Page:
Special Education Vouchers Reduce Special Education Label

Financial incentives matter.

A new study by Jay P. Greene and Marcus Winters released this week by the Manhattan Institute shows that offering disabled students special education vouchers reduces the likelihood that public schools will identify students as disabled.

The reason special education vouchers restrained growth in disabilities, rather than exacerbate it, is that the vouchers check public schools’ financial incentives to identify more students as disabled. Public schools may get additional subsidies when they shift more students into special education, but if they then make students eligible for special education vouchers, they risk having those students walk out the door with all of their funding. It makes the public schools think twice before over-identifying disabilities for financial reasons. . . .

Nearly 1 in 7 students nationwide is now classified as having a disability. That’s 63% more than three decades ago. It’s clear that this huge increase in disabilities was not caused by a true increase in the incidence of disabilities in the population. No plague has afflicted our children over the last three decades to disable two-thirds more of them.

I wrote about the special education over-identification problem for Reason here.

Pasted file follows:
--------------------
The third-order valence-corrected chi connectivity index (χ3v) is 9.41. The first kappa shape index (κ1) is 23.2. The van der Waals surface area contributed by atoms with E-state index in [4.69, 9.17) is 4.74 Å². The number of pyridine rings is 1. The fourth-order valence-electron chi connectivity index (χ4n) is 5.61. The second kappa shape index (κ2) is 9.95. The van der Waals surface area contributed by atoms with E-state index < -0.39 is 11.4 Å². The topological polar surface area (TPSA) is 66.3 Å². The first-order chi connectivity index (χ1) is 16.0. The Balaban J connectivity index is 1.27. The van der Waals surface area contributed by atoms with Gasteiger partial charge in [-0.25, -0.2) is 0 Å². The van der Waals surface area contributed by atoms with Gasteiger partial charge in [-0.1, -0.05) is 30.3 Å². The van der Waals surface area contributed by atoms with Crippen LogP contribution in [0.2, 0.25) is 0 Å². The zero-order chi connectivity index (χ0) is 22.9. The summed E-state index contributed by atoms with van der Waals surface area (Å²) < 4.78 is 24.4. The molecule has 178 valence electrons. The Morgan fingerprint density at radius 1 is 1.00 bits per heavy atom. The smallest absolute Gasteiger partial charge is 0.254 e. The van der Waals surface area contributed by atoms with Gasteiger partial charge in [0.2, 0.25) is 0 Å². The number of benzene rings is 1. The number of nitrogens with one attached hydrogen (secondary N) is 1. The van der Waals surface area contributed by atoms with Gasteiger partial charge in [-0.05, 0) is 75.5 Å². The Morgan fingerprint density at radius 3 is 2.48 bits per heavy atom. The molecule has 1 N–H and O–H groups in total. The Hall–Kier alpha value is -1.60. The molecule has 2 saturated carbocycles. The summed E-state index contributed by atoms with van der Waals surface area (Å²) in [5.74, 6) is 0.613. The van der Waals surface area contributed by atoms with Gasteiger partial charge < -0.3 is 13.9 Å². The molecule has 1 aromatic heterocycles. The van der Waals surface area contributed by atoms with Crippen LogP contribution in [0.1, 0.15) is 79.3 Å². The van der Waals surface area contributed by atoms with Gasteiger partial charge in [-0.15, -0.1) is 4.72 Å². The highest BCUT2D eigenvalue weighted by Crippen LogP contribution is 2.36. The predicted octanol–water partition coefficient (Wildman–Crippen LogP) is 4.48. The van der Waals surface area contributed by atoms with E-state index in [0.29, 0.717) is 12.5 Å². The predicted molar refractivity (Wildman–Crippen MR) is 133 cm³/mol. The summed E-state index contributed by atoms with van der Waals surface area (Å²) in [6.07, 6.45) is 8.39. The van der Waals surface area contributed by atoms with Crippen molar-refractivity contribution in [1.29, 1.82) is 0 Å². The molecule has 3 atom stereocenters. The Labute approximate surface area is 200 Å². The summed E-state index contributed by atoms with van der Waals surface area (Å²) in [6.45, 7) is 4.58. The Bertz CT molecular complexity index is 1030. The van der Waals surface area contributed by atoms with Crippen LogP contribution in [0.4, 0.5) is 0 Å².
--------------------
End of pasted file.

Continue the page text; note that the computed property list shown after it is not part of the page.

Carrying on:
Lisa Snell is the director of education and child welfare at Reason Foundation, a nonprofit think tank advancing free minds and free markets.

Snell has frequently testified before the California State Legislature and numerous other state legislatures and government agencies. She has authored policy studies on school finance and weighted student funding, universal preschool, school violence, charter schools, and child advocacy centers.

Snell is a frequent contributor to Reason magazine, School Reform News and Privatization Watch. Her writing has also appeared in Education Week, Edutopia, The Wall Street Journal, USA Today, San Francisco Chronicle, Orange County Register, Los Angeles Times, and numerous other publications.

Ms. Snell is also an advisory board member to the National Quality Improvement Center for the Children's Bureau; is on the charter school accreditation team for the American Academy for Liberal Education; and serves as a board member for the California Virtual Academy.

Before joining Reason Foundation, Snell taught public speaking and argumentation courses at California State University, Fullerton. She earned a Master of Arts in communication from California State University, Fullerton.